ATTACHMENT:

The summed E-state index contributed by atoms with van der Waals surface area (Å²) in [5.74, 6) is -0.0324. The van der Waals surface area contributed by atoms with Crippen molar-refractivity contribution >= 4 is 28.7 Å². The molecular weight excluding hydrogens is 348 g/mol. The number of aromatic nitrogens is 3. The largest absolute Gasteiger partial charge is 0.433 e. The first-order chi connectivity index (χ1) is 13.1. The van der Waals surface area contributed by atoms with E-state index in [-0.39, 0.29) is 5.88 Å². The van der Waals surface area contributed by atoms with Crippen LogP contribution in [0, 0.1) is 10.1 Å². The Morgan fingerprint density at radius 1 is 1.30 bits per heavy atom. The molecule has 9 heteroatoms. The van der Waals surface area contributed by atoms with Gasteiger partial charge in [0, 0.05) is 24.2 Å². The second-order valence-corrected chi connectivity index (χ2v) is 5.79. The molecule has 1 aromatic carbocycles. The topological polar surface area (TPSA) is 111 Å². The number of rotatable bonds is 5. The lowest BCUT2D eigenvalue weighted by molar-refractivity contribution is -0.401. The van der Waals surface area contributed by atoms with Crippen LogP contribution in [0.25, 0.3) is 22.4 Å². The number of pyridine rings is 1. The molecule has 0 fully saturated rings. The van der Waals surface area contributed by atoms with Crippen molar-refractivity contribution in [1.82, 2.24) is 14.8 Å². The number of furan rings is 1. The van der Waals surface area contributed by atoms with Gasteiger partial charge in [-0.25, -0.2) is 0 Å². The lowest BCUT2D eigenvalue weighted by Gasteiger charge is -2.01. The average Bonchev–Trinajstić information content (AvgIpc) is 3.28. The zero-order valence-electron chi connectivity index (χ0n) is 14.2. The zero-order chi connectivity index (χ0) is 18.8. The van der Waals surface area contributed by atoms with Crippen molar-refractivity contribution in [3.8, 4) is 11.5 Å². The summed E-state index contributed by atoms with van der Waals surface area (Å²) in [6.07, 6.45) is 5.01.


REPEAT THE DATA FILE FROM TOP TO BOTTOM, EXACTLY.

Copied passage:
The summed E-state index contributed by atoms with van der Waals surface area (Å²) in [5.74, 6) is -0.0324. The van der Waals surface area contributed by atoms with Crippen molar-refractivity contribution >= 4 is 28.7 Å². The molecular weight excluding hydrogens is 348 g/mol. The number of aromatic nitrogens is 3. The largest absolute Gasteiger partial charge is 0.433 e. The first-order chi connectivity index (χ1) is 13.1. The van der Waals surface area contributed by atoms with E-state index in [-0.39, 0.29) is 5.88 Å². The van der Waals surface area contributed by atoms with Crippen LogP contribution in [0, 0.1) is 10.1 Å². The Morgan fingerprint density at radius 1 is 1.30 bits per heavy atom. The molecule has 9 heteroatoms. The van der Waals surface area contributed by atoms with Gasteiger partial charge in [0, 0.05) is 24.2 Å². The second-order valence-corrected chi connectivity index (χ2v) is 5.79. The molecule has 1 aromatic carbocycles. The topological polar surface area (TPSA) is 111 Å². The number of rotatable bonds is 5. The lowest BCUT2D eigenvalue weighted by molar-refractivity contribution is -0.401. The van der Waals surface area contributed by atoms with Crippen LogP contribution in [0.25, 0.3) is 22.4 Å². The number of pyridine rings is 1. The molecule has 0 fully saturated rings. The van der Waals surface area contributed by atoms with Crippen molar-refractivity contribution in [1.82, 2.24) is 14.8 Å². The number of furan rings is 1. The van der Waals surface area contributed by atoms with Gasteiger partial charge in [-0.25, -0.2) is 0 Å². The lowest BCUT2D eigenvalue weighted by Gasteiger charge is -2.01. The average Bonchev–Trinajstić information content (AvgIpc) is 3.28. The zero-order valence-electron chi connectivity index (χ0n) is 14.2. The zero-order chi connectivity index (χ0) is 18.8. The van der Waals surface area contributed by atoms with Crippen molar-refractivity contribution in [3.8, 4) is 11.5 Å². The summed E-state index contributed by atoms with van der Waals surface area (Å²) in [6.07, 6.45) is 5.01.